Change is inevitable. Some change leads to positive things and other times it can turn your life upside down. Today’s featured act came about from three men having their lives do a total 180—let’s see if it all worked out.
A few years ago I talked about a band called Days Of The New, and in spite of dropping an album and seeing major success from it, they broke it off and lead singer separated from the rest of the group. While the three guys knew immediately in 1998 they would start their own act, it took another year to find the right new front man. Enter Hugo Ferreira, whose baritone vocal impressed them while he was in a different band on a tour a couple of years prior. They had a practice together and when Hugo decided he needed to move on from his old band, they all agreed the new foursome was a very natural and great fit.
The new group was match made in heaven, so it seemed. They started calling themselves C-14, but when they started to try to get their name out there, the feedback was unanimous—get a better band name. Enter Tantric—a new name for a new beginning for all four men. Very shortly after the change, their demo started to gain some serious attention on the Nashville area and Maverick Records took notice. They signed them in late 2000 and pushed them to drop their first record as soon as possible.
Tantric took to the studio and began recording quickly. Their self-titled debut was produced and recorded in Nashville and released in February of 2001. With only the regional buzz created, it debuted at No.193 on the Billboard 200, which isn’t so bad with no real lead time. It would eventually peak all the way at No. 71 and was certified gold by the RIAA in November. It got there backed by three pretty major singles, released in May, July and September of 2001. “Breakdown” was the tune that seemed to get the most commercial airplay and got to No.1 on the mainstream rock charts.
Critically, the album was a bit of a disaster. What attracted the band to Hugo was the fact he sounded so similar to the Days Of The New lead singer, and the group had a similar vibe. Critics panned that move, saying the new group was simply a carbon copy of the previous. They also drew comparisons to groups like Alice In Chains, mimicking their grunge dynamics. In spite of the talking heads, they would end up selling a couple million copies worldwide, which truly is no small feat given the quick turnaround.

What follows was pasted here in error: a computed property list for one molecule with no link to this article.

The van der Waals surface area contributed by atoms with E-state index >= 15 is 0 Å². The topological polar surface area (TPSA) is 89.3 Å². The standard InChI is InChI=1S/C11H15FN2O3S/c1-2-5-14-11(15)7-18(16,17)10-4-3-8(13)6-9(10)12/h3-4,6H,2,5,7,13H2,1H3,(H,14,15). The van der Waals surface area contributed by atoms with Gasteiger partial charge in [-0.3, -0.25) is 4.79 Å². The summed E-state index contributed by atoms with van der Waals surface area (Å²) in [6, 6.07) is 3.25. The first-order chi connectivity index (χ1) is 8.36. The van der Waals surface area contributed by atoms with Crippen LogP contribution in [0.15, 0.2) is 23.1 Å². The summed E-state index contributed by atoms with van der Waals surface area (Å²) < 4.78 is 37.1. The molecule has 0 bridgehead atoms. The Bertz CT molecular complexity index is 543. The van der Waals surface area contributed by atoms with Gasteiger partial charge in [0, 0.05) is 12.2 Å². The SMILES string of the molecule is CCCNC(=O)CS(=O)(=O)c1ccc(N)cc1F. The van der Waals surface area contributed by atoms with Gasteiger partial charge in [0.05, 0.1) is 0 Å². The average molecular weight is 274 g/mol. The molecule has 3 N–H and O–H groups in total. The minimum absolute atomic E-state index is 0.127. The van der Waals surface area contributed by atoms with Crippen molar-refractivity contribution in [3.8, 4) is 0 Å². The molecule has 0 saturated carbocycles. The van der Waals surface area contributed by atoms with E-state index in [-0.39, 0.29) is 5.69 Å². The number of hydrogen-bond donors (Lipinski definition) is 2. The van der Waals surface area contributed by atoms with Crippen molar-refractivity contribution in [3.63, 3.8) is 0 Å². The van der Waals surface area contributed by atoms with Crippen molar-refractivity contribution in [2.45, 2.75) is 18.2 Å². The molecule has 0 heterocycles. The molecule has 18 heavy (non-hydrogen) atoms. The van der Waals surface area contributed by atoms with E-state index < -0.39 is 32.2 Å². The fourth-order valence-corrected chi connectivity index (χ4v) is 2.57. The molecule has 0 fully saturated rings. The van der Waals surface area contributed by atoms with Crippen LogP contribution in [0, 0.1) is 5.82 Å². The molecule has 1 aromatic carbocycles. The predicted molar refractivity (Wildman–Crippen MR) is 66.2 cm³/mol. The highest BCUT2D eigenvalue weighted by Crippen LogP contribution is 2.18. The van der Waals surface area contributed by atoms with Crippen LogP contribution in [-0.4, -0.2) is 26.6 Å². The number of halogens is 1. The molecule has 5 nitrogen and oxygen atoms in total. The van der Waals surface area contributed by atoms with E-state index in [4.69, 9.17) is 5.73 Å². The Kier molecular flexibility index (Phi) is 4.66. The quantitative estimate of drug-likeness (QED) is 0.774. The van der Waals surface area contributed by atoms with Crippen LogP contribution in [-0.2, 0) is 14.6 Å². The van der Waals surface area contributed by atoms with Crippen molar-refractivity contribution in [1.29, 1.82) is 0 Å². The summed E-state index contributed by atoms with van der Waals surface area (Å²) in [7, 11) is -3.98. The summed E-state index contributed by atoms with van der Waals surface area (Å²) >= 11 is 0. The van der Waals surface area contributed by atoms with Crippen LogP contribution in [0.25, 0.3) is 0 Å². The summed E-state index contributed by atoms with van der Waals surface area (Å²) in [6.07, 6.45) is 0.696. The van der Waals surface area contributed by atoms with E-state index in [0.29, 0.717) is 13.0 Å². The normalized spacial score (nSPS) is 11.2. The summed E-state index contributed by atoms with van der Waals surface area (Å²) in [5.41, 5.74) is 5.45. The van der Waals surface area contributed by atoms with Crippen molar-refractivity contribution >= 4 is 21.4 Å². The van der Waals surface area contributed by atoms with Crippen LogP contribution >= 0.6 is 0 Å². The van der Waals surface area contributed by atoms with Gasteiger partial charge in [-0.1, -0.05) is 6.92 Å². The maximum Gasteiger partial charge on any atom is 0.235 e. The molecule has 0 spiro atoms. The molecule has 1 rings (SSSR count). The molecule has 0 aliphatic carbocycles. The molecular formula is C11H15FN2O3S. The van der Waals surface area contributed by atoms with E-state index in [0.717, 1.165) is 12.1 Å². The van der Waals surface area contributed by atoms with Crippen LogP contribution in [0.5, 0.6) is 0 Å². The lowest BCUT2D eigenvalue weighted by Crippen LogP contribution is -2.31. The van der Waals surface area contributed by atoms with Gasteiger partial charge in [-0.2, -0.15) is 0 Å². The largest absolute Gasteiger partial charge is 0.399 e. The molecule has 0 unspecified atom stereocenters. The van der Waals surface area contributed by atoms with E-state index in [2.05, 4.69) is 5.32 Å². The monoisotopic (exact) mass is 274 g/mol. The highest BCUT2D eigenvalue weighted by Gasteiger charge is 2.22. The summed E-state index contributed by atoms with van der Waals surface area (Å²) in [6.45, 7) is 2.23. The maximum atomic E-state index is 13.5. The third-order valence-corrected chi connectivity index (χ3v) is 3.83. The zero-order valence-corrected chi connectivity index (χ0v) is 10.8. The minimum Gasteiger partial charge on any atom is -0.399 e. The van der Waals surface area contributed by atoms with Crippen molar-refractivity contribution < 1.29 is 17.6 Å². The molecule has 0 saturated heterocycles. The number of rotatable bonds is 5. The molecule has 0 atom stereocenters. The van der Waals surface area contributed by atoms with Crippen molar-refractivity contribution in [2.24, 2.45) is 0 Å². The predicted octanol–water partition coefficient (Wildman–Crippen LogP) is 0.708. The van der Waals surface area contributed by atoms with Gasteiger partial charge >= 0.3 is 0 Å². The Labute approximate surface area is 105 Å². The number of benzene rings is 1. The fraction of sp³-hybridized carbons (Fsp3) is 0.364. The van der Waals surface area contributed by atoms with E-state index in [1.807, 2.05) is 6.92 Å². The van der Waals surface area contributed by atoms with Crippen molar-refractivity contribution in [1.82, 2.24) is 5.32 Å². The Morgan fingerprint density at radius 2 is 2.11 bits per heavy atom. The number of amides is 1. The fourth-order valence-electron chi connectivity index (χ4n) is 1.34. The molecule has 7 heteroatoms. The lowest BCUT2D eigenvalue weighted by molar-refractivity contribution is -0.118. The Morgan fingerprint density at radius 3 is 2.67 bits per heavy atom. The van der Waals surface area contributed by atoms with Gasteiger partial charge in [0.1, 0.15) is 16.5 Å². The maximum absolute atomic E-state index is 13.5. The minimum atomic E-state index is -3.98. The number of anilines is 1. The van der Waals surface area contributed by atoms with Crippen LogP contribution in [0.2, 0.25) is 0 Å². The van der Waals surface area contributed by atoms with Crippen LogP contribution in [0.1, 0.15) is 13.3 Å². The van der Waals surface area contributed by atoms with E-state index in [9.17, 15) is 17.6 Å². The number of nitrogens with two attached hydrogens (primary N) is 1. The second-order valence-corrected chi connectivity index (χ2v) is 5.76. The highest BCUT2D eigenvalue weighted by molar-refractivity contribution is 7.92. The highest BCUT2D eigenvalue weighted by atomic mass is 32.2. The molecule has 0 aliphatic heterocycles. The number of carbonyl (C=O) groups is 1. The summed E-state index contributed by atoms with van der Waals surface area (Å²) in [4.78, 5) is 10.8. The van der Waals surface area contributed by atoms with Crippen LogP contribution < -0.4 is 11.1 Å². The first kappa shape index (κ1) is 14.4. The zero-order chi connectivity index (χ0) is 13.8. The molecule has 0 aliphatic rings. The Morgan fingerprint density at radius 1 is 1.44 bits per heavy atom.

Personally, I’m not sure what all the disdain was about. Is this going on the Mount Rushmore of music history? Of course not. But there are some really catchy tunes and ones that have stood the test of time. You can throw this album on today and it feels modern and still grooves. I would choose to focus on the commercially viable melodies and striking a solid balance between rock and pop.
This type of sound would really take off shortly after Tantric’s debut, so they may have simply been a touch too early to capitalize on it. And little did we all know, but this would truly be the ‘good old days’ for the band. They haven’t had the same sales success in subsequent albums, even with releasing six more studio albums. They’ve gone through at least thirty other band members over the years, with Hugo being the only one left from the original lineup.
Even if their popularity was fleeting, if you were listening to mainstream rock back in 2001, this will undoubtedly take you back to that era. For many, it was a simpler time— and sometimes that feels nice to reflect upon. Give Tantric a shot today, you might just find yourself astounded at the much-needed distraction it provides on this day in history. Happy Tuesday!
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